The thing about porcupines is that they may be small, but they can hurt their predator really bad.
A shocking clip showing just that went viral on the Internet recently. The clip showed a snake writhing in pain after reportedly attempting to chow down a porcupine.
IFL Science cited that the video was taken in Brazil. The video only lasted for more than a minute and it was not shown whether the snake survived the spiky incident. According to Daily Mail, the snake appears to be a boa constrictor.
Boa constrictors, as mentioned by the National Geographic, can grow up to 13 feet (4 meters) long and weigh more than 100 pounds (45 kilograms). They usually prey on small mammals such as birds and bats but will eat almost anything they can catch, including monkeys and wild pigs. They kill their preys by grabbing them first with their teeth and then coiling around them until their preys can no longer defend themselves. Once dead, the preys are swallowed whole.
Meanwhile, porcupines are a type of rodent known for its quills that act as their weapon against predators. San Diego Zoo Animals & Plants said scientists group them into either Old World or New World porcupines.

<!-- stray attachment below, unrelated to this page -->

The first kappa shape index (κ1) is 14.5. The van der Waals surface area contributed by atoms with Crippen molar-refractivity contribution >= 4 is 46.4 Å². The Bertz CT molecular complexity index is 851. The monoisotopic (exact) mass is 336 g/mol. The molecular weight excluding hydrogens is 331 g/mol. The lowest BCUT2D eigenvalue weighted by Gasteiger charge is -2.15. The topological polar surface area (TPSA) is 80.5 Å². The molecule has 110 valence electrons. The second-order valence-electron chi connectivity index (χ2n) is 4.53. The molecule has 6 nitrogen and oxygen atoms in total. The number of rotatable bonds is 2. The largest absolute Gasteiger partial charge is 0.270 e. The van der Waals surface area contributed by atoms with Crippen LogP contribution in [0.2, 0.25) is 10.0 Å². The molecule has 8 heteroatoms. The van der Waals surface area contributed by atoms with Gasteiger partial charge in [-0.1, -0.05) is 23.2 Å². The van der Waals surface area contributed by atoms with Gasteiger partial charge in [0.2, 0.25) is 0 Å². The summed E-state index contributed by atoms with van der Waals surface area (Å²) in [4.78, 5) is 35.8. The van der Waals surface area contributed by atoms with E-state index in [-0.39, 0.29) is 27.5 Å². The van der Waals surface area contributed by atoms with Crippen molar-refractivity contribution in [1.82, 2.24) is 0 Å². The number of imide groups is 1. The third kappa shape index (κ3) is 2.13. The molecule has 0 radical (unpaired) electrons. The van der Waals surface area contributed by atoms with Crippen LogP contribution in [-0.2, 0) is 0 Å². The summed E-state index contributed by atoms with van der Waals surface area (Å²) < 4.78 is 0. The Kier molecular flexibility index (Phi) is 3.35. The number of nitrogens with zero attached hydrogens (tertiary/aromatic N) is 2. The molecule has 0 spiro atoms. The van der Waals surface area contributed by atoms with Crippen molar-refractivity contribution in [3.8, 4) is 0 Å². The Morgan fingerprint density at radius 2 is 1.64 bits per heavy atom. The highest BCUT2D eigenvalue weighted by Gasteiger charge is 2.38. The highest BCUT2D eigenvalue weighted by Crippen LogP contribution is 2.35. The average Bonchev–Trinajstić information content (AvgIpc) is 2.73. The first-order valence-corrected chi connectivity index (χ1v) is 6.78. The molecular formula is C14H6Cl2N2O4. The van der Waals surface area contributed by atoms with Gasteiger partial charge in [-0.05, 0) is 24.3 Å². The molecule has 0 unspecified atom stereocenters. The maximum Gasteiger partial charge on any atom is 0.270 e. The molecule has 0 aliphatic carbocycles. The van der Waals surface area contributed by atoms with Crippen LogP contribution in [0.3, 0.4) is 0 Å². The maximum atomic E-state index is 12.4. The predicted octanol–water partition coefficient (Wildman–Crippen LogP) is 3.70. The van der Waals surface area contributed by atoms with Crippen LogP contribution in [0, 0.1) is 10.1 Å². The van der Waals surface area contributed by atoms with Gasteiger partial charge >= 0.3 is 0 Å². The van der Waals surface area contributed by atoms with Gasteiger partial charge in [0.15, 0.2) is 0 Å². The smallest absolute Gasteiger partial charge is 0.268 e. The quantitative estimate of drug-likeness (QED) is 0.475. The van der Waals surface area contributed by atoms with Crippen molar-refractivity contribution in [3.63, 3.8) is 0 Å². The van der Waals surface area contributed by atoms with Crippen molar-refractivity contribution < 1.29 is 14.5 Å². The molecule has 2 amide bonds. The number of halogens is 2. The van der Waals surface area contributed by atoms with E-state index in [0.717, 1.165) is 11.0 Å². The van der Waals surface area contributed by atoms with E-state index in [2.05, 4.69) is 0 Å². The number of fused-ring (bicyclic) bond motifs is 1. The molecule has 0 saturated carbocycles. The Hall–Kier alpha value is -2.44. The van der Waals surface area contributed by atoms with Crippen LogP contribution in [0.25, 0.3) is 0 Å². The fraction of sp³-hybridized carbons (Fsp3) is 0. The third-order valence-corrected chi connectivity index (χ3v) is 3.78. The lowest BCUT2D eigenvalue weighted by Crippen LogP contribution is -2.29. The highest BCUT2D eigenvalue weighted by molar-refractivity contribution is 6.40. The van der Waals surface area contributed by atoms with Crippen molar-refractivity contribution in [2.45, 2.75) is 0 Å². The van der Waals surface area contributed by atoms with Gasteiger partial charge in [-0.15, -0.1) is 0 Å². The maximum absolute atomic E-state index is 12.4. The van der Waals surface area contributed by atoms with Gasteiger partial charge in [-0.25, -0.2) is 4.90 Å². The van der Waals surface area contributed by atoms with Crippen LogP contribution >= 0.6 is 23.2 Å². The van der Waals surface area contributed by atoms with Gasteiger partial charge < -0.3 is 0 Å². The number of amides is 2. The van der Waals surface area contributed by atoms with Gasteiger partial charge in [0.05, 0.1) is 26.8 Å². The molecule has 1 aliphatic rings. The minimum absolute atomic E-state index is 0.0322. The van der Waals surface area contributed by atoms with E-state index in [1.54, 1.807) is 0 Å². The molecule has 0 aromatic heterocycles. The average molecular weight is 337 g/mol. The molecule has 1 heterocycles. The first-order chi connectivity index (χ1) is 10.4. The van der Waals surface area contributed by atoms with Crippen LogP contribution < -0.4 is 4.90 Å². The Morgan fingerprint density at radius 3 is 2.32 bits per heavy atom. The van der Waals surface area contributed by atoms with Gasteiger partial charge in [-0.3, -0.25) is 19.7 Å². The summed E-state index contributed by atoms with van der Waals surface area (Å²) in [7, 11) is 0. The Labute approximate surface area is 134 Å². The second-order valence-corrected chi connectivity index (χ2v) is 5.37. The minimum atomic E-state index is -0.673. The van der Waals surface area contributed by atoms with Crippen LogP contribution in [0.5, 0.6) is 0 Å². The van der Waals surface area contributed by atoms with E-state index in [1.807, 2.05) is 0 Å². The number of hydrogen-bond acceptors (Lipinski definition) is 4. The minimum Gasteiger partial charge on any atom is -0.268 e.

Old World porcupines have quills that can grow up to 20 inches (51 centimeters) long. When threatened, the quills stiffen, making them appear scarier than they already are. Meanwhile, the New World porcupines are smaller than the first one, but its quills have small barbs that remain in the flesh of a predator that tries to attack it.
Notes from North America Porcupine said the notorious predator of porcupines are Fishers, which can flip them off its back and bite their underside that is not protected by quills.
In 2015, a python choked to death after eating a porcupine. The python's digestive tract was pierced from the inside.
Johan Marais, a snake expert, told Earth Touch News Network that the python must have tried to vomit the porcupine after realizing something is wrong.
"...when disturbed after a large meal, the natural reaction for a snake is to regurgitate its meal so that it is mobile again and can escape. But regurgitating a porcupine is not that easy, and I am sure that is where things went wrong."
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